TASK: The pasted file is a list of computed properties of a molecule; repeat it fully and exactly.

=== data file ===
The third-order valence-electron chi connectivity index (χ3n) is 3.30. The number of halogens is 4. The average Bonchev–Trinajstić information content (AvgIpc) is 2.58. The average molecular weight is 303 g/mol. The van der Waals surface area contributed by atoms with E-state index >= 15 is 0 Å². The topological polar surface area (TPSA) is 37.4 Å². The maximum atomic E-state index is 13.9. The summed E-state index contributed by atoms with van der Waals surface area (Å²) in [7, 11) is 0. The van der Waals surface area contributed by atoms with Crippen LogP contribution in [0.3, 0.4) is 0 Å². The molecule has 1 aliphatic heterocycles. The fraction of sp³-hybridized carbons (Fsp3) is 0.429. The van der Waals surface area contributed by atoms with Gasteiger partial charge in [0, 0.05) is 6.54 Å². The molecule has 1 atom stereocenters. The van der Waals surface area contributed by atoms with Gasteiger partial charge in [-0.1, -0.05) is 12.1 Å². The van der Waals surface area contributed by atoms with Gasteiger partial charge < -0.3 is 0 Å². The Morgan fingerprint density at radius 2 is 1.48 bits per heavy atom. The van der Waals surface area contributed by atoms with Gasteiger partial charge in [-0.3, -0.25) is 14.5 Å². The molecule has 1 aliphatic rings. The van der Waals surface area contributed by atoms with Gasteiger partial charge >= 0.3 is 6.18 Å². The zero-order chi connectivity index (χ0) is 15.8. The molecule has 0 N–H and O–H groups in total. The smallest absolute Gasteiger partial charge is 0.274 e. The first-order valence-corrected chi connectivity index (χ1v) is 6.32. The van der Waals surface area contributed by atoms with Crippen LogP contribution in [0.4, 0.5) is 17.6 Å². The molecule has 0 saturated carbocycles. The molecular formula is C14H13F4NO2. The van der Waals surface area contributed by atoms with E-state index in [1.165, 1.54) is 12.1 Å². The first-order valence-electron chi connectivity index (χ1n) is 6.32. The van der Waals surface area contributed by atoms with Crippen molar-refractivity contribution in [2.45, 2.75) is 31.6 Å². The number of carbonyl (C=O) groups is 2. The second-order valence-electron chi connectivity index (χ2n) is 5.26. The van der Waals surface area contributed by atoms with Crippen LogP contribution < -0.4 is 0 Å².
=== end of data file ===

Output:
The third-order valence-electron chi connectivity index (χ3n) is 3.30. The number of halogens is 4. The average Bonchev–Trinajstić information content (AvgIpc) is 2.58. The average molecular weight is 303 g/mol. The van der Waals surface area contributed by atoms with E-state index >= 15 is 0 Å². The topological polar surface area (TPSA) is 37.4 Å². The maximum atomic E-state index is 13.9. The summed E-state index contributed by atoms with van der Waals surface area (Å²) in [7, 11) is 0. The van der Waals surface area contributed by atoms with Crippen LogP contribution in [0.3, 0.4) is 0 Å². The molecule has 1 aliphatic heterocycles. The fraction of sp³-hybridized carbons (Fsp3) is 0.429. The van der Waals surface area contributed by atoms with Gasteiger partial charge in [0, 0.05) is 6.54 Å². The molecule has 1 atom stereocenters. The van der Waals surface area contributed by atoms with Gasteiger partial charge in [-0.1, -0.05) is 12.1 Å². The van der Waals surface area contributed by atoms with Gasteiger partial charge < -0.3 is 0 Å². The Morgan fingerprint density at radius 2 is 1.48 bits per heavy atom. The van der Waals surface area contributed by atoms with Gasteiger partial charge in [-0.3, -0.25) is 14.5 Å². The molecule has 1 aliphatic rings. The van der Waals surface area contributed by atoms with Gasteiger partial charge >= 0.3 is 6.18 Å². The zero-order chi connectivity index (χ0) is 15.8. The molecule has 0 N–H and O–H groups in total. The smallest absolute Gasteiger partial charge is 0.274 e. The first-order valence-corrected chi connectivity index (χ1v) is 6.32. The van der Waals surface area contributed by atoms with Crippen LogP contribution in [0.4, 0.5) is 17.6 Å². The molecule has 0 saturated carbocycles. The molecular formula is C14H13F4NO2. The van der Waals surface area contributed by atoms with E-state index in [1.165, 1.54) is 12.1 Å². The first-order valence-electron chi connectivity index (χ1n) is 6.32. The van der Waals surface area contributed by atoms with Crippen molar-refractivity contribution in [2.45, 2.75) is 31.6 Å². The number of carbonyl (C=O) groups is 2. The second-order valence-electron chi connectivity index (χ2n) is 5.26. The van der Waals surface area contributed by atoms with Crippen LogP contribution < -0.4 is 0 Å².